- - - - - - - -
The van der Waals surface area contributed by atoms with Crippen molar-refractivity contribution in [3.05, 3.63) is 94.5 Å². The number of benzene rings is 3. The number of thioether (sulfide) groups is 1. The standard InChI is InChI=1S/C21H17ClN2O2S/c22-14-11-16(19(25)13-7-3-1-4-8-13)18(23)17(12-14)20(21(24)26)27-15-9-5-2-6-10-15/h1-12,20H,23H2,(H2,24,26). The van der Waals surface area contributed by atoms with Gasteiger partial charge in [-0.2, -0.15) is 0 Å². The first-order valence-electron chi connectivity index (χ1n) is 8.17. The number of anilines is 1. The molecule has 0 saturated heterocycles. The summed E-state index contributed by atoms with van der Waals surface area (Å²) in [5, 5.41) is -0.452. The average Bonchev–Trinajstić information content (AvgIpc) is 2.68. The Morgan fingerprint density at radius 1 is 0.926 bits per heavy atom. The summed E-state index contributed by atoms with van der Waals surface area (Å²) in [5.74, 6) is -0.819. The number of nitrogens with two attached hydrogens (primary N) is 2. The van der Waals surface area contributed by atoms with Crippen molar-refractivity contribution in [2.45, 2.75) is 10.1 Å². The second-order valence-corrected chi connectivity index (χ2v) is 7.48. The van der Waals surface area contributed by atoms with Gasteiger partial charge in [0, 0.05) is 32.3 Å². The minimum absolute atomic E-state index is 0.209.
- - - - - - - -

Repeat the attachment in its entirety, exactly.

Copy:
The van der Waals surface area contributed by atoms with Crippen molar-refractivity contribution in [3.05, 3.63) is 94.5 Å². The number of benzene rings is 3. The number of thioether (sulfide) groups is 1. The standard InChI is InChI=1S/C21H17ClN2O2S/c22-14-11-16(19(25)13-7-3-1-4-8-13)18(23)17(12-14)20(21(24)26)27-15-9-5-2-6-10-15/h1-12,20H,23H2,(H2,24,26). The van der Waals surface area contributed by atoms with Gasteiger partial charge in [-0.2, -0.15) is 0 Å². The first-order valence-electron chi connectivity index (χ1n) is 8.17. The number of anilines is 1. The molecule has 0 saturated heterocycles. The summed E-state index contributed by atoms with van der Waals surface area (Å²) in [5, 5.41) is -0.452. The average Bonchev–Trinajstić information content (AvgIpc) is 2.68. The Morgan fingerprint density at radius 1 is 0.926 bits per heavy atom. The summed E-state index contributed by atoms with van der Waals surface area (Å²) in [5.74, 6) is -0.819. The number of nitrogens with two attached hydrogens (primary N) is 2. The van der Waals surface area contributed by atoms with Crippen molar-refractivity contribution in [2.45, 2.75) is 10.1 Å². The second-order valence-corrected chi connectivity index (χ2v) is 7.48. The van der Waals surface area contributed by atoms with Gasteiger partial charge in [0, 0.05) is 32.3 Å². The minimum absolute atomic E-state index is 0.209.